Ed#425 The Graduate Grows Up

8 February 2013 Alan Attwood

Ed#425 The Graduate Grows Up

At the end of the day I completed my last Year 12 exam, I took myself off to see The Graduate. I know, that sounds very lame. No wild party? Just a solo date at the movies? Let me explain: the exam schedule meant I finished before my friends (I did have some). So any parties or running amok would have to come later. On that first evening, a movie about a young man pondering his future after years of study seemed very relevant. One of the lines that resonated came when Benjamin Braddock (played by Dustin Hoffman) is asked by one of his father’s friends what, exactly, he had gained from his time at college. His reply: “You got me there”. Which is how I felt sitting in the cinema: totally uncertain what education was about or for. In Benjamin’s case, education had a lot to do with Mrs Robinson (Anne Bancroft). But it was with Mrs Robinson’s daughter, Elaine (Katharine Ross, later to feature in Butch Cassidy and the Sundance Kid), that Hoffman shares one of the great final scenes in movies. Having snatched Elaine away from her own wedding, Benjamin whisks her onto a passing bus. The two runaways sit together up the back, their expressions of surprise and amazement slowly giving way to smiles. One of my film-buff sons has told me that The Graduate’s director, Mike Nichols, simply kept the camera running on the seated pair to nail this scene. I’m not sure about that; what I do know is it was that movie, from 1967, that first made me sit up and take notice of Hoffman.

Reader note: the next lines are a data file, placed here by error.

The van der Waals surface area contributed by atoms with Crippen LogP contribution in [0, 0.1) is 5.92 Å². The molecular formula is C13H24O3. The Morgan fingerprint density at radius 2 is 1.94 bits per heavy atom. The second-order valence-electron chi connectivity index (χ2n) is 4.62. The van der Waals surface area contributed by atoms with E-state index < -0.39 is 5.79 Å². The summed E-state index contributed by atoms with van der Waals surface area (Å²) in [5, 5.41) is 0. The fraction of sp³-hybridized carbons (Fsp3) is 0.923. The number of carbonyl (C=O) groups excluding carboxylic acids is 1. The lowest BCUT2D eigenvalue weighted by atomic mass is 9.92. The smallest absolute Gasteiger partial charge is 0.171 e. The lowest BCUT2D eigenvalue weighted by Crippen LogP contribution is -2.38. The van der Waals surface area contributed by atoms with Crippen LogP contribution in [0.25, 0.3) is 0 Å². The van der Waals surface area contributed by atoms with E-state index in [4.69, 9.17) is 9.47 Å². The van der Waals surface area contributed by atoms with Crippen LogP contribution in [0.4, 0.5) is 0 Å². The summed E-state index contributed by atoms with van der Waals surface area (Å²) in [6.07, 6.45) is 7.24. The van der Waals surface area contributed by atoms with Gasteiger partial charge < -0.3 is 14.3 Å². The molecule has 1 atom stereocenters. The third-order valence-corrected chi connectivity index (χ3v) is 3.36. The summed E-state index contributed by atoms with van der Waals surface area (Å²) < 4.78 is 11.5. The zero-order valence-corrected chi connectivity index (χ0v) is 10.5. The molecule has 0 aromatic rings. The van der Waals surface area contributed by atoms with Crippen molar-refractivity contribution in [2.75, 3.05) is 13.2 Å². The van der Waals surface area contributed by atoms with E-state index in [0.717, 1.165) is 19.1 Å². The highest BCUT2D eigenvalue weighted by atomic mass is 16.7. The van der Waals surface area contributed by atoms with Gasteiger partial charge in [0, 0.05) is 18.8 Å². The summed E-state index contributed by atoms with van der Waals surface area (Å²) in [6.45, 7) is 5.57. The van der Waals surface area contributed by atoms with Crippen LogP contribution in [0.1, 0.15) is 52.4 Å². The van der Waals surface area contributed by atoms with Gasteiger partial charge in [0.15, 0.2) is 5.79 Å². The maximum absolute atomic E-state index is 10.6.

Since then, there’s been an extraordinary string of successes. It’s easy to forget just how many memorable movies Hoffman has made. There’s Midnight Cowboy (1969), All the President’s Men (1976), Kramer vs. Kramer (1979), Tootsie (1982), Rain Man (1988), and many, many more. We can forgive him for the Fockers. Not so long ago I saw him almost pinch a very funny film called Barney’s Version (2010), in which Hoffman plays the father of the lead character, Barney (Paul Giamatti), and has a ball hamming it up as a former New York cop.
Yet there are plenty of Difficult Dustin stories, tales of fellow actors and directors driven to distraction by his alleged perfectionism. One story – quite possibly apocryphal – has the legendary Sir Laurence Olivier, bemused by the ‘method’ being employed by Hoffman in the making of Marathon Man (1976), physically exhausting himself so as to look a wreck on screen, simply asking: “My dear boy, why don’t you try acting?”
But now, at the age of 75, Hoffman claims to be content. He has made a successful debut as a director with Quartet, a sweet and touching movie about a British retirement home for ageing musicians. Hoffman had a stellar cast to work with, including Maggie Smith, Tom Courtenay and Andrew Sachs (Manuel in Fawlty Towers in the 1970s and now a dignified octogenarian). There’s something wonderfully life-affirming about a film that celebrates older people. Not so long ago, the notion of Hoffman as the man behind this project would have seemed unlikely. After all, his Benjamin Braddock personified the difficult young man. But, then again, that movie was made five decades ago. We’ve all changed a lot since then. Take a look at Hoffman’s CV and two things are striking: first, the number of biggies; second, the way his roles have got closer to himself. He was almost 30 when he played Benjamin (in his early twenties); as ‘Ratso’ in Midnight Cowboy he played a much older man, and he was older still in Little Big Man (1970). Now he is more prepared to accept the way he is. So here’s to you, Mr Hoffman.
 

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